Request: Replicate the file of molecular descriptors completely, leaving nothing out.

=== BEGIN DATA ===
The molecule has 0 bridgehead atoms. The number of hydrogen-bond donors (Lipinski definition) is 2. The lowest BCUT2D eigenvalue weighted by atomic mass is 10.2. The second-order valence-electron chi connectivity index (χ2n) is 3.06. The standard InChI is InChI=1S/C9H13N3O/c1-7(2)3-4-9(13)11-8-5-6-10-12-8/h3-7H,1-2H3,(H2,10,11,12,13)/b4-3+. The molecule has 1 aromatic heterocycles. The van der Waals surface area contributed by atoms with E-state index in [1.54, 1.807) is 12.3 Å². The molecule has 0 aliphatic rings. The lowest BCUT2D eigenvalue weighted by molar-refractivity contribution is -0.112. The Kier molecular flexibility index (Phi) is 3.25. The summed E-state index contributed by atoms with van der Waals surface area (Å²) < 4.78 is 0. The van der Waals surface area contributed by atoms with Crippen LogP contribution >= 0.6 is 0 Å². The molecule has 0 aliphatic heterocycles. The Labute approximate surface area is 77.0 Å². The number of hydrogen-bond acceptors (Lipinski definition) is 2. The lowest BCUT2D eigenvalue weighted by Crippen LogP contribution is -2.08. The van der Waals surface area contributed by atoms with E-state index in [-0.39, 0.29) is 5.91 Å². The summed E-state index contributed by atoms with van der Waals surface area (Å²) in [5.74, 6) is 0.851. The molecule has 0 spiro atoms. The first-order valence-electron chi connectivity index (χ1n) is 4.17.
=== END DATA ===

The molecule has 0 bridgehead atoms. The number of hydrogen-bond donors (Lipinski definition) is 2. The lowest BCUT2D eigenvalue weighted by atomic mass is 10.2. The second-order valence-electron chi connectivity index (χ2n) is 3.06. The standard InChI is InChI=1S/C9H13N3O/c1-7(2)3-4-9(13)11-8-5-6-10-12-8/h3-7H,1-2H3,(H2,10,11,12,13)/b4-3+. The molecule has 1 aromatic heterocycles. The van der Waals surface area contributed by atoms with E-state index in [1.54, 1.807) is 12.3 Å². The molecule has 0 aliphatic rings. The lowest BCUT2D eigenvalue weighted by molar-refractivity contribution is -0.112. The Kier molecular flexibility index (Phi) is 3.25. The summed E-state index contributed by atoms with van der Waals surface area (Å²) < 4.78 is 0. The van der Waals surface area contributed by atoms with Crippen LogP contribution >= 0.6 is 0 Å². The molecule has 0 aliphatic heterocycles. The Labute approximate surface area is 77.0 Å². The number of hydrogen-bond acceptors (Lipinski definition) is 2. The lowest BCUT2D eigenvalue weighted by Crippen LogP contribution is -2.08. The van der Waals surface area contributed by atoms with E-state index in [-0.39, 0.29) is 5.91 Å². The summed E-state index contributed by atoms with van der Waals surface area (Å²) in [5.74, 6) is 0.851. The molecule has 0 spiro atoms. The first-order valence-electron chi connectivity index (χ1n) is 4.17.